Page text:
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The river in the bottom of the ravine was half frozen. It was a mother bear that had been shot, and dark-red blood was seeping into the freshly fallen snow.
The sun was setting, and my fingers had were freezing even inside my gloves. The men turned the bear’s body and I could see a vivid white pattern like a boomerang on her chest. The rest of her body seemed so black that I felt the word “jet” could be used only for this bear. The deep-darkness was beating slightly. Her eyes were shining emerald green. I felt she was looking for her child.
The first time I learned the word “matagi” I was 21. At that time, the word was an abstraction from literature. I could not imagine the cold northern matagi world.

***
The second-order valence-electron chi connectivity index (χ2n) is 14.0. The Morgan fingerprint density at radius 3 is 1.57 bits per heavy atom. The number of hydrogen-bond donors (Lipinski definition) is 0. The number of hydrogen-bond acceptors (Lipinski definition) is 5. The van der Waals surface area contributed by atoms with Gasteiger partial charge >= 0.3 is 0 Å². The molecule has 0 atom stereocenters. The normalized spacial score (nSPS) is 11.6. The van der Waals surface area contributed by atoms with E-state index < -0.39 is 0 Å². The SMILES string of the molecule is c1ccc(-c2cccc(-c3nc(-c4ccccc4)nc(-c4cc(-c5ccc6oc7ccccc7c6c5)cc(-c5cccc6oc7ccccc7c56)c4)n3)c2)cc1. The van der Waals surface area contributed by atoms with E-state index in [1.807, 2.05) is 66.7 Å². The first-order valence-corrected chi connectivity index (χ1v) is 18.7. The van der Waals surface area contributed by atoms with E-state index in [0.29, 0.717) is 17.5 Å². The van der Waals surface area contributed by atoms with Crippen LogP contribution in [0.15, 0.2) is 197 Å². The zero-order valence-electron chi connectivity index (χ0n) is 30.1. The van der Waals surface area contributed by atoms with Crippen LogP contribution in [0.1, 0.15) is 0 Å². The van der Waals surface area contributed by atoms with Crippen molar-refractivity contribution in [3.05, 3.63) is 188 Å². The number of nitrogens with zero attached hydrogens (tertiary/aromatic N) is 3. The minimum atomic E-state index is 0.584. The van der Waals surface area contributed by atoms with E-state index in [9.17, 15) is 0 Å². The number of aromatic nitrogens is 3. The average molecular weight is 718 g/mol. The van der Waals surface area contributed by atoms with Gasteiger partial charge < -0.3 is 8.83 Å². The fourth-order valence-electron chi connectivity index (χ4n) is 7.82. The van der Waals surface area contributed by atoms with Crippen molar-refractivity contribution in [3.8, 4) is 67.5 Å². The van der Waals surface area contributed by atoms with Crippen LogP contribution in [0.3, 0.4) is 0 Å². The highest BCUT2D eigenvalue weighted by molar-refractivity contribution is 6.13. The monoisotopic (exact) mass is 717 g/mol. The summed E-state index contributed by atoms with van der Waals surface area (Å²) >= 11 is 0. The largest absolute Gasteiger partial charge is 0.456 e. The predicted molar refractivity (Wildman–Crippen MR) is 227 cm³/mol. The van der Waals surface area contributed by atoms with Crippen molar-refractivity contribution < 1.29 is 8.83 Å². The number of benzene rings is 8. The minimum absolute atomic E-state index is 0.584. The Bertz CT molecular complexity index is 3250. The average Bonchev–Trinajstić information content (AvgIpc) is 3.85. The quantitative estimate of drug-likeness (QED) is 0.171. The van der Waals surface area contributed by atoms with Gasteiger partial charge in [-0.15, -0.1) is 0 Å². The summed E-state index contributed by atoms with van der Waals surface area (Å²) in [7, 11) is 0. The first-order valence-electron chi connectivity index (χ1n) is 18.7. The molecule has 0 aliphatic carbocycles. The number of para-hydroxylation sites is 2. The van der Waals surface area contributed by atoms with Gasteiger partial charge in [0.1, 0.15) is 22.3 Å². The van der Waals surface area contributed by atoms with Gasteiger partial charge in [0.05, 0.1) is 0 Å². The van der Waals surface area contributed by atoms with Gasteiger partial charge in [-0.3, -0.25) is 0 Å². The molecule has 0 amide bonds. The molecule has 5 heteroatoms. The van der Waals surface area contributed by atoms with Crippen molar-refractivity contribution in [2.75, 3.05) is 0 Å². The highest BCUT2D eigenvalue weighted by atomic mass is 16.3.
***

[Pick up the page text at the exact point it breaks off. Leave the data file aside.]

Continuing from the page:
The white boomerang was immediately colored red when a dagger was stabbed into her chest.
She died in the beginning of a new spring, and some big-black men stood around her. I wondered how her child would survive … Her fresh blood flowed out from an artery. Steam rose from the deep fat under her fur in the freezing air.
In the end her heart quietly stopped beating.
（Quotation from the artist statement / Reminders-Photography-Stronghold, Tokyo, Japan: 2013）